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How Mob ‘Justice’ Seems To Have Become A Substitute For Relieving Personal Frustration

By Sarthak Chaure:

A mob of people overturns a police car after hearing news of the death of veteran Indian film actor Rajkumar in the southern Indian city Bangalore April 12, 2006. An icon of south Indian cinema and star of more than 200 films, Rajkumar, died on Wednesday, sparking widespread violence as distraught fans torched buses and ripped up hoardings in the country's hi-tech hub. REUTERS/Jagadeesh Nv - RTR1CGDJ
Representation only. Credit: Reuters/Jagadeesh Nv.

India, these days, has been making quite a buzz over issues ranging from intolerance, caste, moral policing and what not. And then there is an occurrence which frequently keeps showing up–mob justice–where a mob present at the spot of any incident take it to the next level by delivering ‘justice’ themselves. Maybe this happens because of the shattered faith in the judiciary which makes the public impatient. Of course, the public has lost the faith in the judiciary due to its prolonged process of delivering verdicts.

The courts have become sluggish as the number of cases filed are high in number. This is due to its commitment to hear every case no matter how pointless it may be, otherwise its commitment to justice might be questioned. And this makes the public impatient and they take it to the extreme level. The increase in crimes also outrages the public making them feel that they ought to do something. There are many shortcomings in the judicial system too but it is not always the court that is at fault. The sluggishness is due to certain people who file cases that are not worthy of the court’s precious time. For instance, a case filed against Lord Ram and Lakshman in Bihar. The courts should dismiss such cases and utilise this time for delivering justice on crucial cases. This will gradually resurrect the shattered faith in the judiciary.

Whatever the reason may be, it ultimately harms the occasional innocent victim trapped in the mob system of delivering justice. This form of justice, or something that just seems like justice, appears to be the only viable option to the public and is accepted as the apt punishment for the guilty. Wait. How is the victim proven guilty when you just start beating that person without any dialogue. Maybe s/he’s not guilty. This is countered by the evergreen phrase, “gehun ke saath ghun bhi pista hai.” But if that were to happen in a court, people would go crazy. Isn’t that hypocrisy?

The incidents of mob justice from Nagaland, where a boy was beaten to death over a false rape allegation, from Bengaluru, where a girl was stripped and paraded naked, appall me. Where any person is beaten up without any authenticity of the crime they’re alleged to have committed, it appalls me.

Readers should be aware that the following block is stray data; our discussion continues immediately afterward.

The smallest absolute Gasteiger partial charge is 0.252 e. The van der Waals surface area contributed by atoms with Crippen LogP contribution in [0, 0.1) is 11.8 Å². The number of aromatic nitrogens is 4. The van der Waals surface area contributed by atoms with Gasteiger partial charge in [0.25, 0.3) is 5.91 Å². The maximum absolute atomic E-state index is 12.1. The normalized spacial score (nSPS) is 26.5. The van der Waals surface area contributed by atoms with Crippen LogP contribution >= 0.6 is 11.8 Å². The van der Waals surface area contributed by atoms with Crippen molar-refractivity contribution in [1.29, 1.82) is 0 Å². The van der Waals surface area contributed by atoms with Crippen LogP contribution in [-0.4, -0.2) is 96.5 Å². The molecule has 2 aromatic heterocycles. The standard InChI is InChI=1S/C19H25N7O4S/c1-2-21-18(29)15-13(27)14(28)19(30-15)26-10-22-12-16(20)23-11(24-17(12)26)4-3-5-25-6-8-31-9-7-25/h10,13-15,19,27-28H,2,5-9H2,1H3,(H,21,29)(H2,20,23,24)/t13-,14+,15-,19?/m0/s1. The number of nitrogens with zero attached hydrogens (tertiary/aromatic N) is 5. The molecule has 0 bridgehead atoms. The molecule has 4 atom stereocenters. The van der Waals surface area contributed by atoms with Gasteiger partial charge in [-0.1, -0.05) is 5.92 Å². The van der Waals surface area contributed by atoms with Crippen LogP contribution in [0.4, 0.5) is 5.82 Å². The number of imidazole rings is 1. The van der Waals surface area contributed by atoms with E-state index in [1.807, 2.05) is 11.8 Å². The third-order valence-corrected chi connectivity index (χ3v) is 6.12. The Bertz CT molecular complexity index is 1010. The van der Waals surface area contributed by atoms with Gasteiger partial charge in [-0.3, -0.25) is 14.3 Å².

Mob justice has another side to it. People can be violent and often tend to relieve their frustrations violently. In our daily life, when someone is angry, that person may sometimes act violently. Be it on the road or anywhere else. We get to see enough instances of it. Mob justice is an opportunity for such people. You get a body to smash all your frustrations (due to boss, wife, colleagues) on and you do it. Who’s the person? Why’s s/he being beaten? Fuck that. Let’s go with the flow. The real face of the latent inhumanity and violence behind sympathetic faces shows up.

The advantage of this method is that you don’t get caught. It is the safest way for indulging in physical abuse. The most recent Bengaluru case, where the victim was a woman, added more shame to the nation. It can be aptly summed up as lustful morons relieving their sexual lust over a woman by stripping her and assaulting her sexually, for something she didn’t do. The woman had no connection with the guy who had hit a woman with his car and run away. They had just one apparent similarity – race. And this similarity made the lustful morons assault her, giving it the face of mob ‘justice’, leaving the 21-year-old with a lifelong trauma and shattering the notion of India being a peaceful country.

This is sick. Also, this may even give some people an opportunity to shed their personal grudge against someone, accuse them of something and get them beaten by the eager public.

What makes me say that mob justice is a way for people to relieve their frustrations are the petty issues people act violently on. Like in Mumbai, a guy from Delhi was beaten up just because he uttered a slang in frustration. Not at someone in particular, but a man misunderstood it and started beating him and others joined in.

Mob justice, in my opinion, has become a new substitute for the public to just relieve their personal frustration, or maybe sexual lust (in the case of the victim being a woman) over some poor innocent victim with the security of never being caught. And all this is disguised as justice.

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Let’s Talk Period aims to change this by

Find out more about her campaign here.

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